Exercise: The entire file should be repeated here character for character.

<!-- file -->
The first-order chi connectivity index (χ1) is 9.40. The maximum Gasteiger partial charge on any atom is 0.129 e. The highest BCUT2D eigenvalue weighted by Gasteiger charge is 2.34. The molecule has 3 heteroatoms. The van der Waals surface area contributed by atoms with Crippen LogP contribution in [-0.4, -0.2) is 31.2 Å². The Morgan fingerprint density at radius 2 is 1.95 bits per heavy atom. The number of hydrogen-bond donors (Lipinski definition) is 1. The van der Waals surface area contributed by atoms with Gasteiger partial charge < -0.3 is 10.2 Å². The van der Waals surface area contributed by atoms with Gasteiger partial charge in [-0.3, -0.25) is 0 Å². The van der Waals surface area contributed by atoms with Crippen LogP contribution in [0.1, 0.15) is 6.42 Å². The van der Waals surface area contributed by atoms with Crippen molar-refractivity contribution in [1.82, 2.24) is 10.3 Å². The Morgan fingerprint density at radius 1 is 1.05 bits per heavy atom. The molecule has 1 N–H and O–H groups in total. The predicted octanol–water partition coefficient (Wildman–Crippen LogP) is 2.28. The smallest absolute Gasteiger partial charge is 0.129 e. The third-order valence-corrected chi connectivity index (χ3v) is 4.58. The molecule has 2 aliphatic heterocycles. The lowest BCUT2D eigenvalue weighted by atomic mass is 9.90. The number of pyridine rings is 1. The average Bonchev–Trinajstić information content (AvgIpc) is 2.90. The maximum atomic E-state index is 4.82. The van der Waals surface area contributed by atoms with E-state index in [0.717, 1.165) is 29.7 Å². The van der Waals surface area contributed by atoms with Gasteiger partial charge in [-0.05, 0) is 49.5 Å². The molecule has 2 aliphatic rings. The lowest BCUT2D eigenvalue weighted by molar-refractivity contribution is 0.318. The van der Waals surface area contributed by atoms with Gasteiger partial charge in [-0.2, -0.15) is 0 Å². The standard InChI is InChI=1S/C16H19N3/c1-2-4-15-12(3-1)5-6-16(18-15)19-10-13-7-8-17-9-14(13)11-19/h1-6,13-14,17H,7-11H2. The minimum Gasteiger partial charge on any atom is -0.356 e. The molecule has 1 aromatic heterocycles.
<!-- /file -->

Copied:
The first-order chi connectivity index (χ1) is 9.40. The maximum Gasteiger partial charge on any atom is 0.129 e. The highest BCUT2D eigenvalue weighted by Gasteiger charge is 2.34. The molecule has 3 heteroatoms. The van der Waals surface area contributed by atoms with Crippen LogP contribution in [-0.4, -0.2) is 31.2 Å². The Morgan fingerprint density at radius 2 is 1.95 bits per heavy atom. The number of hydrogen-bond donors (Lipinski definition) is 1. The van der Waals surface area contributed by atoms with Gasteiger partial charge < -0.3 is 10.2 Å². The van der Waals surface area contributed by atoms with Gasteiger partial charge in [-0.3, -0.25) is 0 Å². The van der Waals surface area contributed by atoms with Crippen LogP contribution in [0.1, 0.15) is 6.42 Å². The van der Waals surface area contributed by atoms with Crippen molar-refractivity contribution in [1.82, 2.24) is 10.3 Å². The Morgan fingerprint density at radius 1 is 1.05 bits per heavy atom. The molecule has 1 N–H and O–H groups in total. The predicted octanol–water partition coefficient (Wildman–Crippen LogP) is 2.28. The smallest absolute Gasteiger partial charge is 0.129 e. The third-order valence-corrected chi connectivity index (χ3v) is 4.58. The molecule has 2 aliphatic heterocycles. The lowest BCUT2D eigenvalue weighted by atomic mass is 9.90. The number of pyridine rings is 1. The average Bonchev–Trinajstić information content (AvgIpc) is 2.90. The maximum atomic E-state index is 4.82. The van der Waals surface area contributed by atoms with E-state index in [0.717, 1.165) is 29.7 Å². The van der Waals surface area contributed by atoms with Gasteiger partial charge in [-0.05, 0) is 49.5 Å². The molecule has 2 aliphatic rings. The lowest BCUT2D eigenvalue weighted by molar-refractivity contribution is 0.318. The van der Waals surface area contributed by atoms with Gasteiger partial charge in [-0.2, -0.15) is 0 Å². The standard InChI is InChI=1S/C16H19N3/c1-2-4-15-12(3-1)5-6-16(18-15)19-10-13-7-8-17-9-14(13)11-19/h1-6,13-14,17H,7-11H2. The minimum Gasteiger partial charge on any atom is -0.356 e. The molecule has 1 aromatic heterocycles.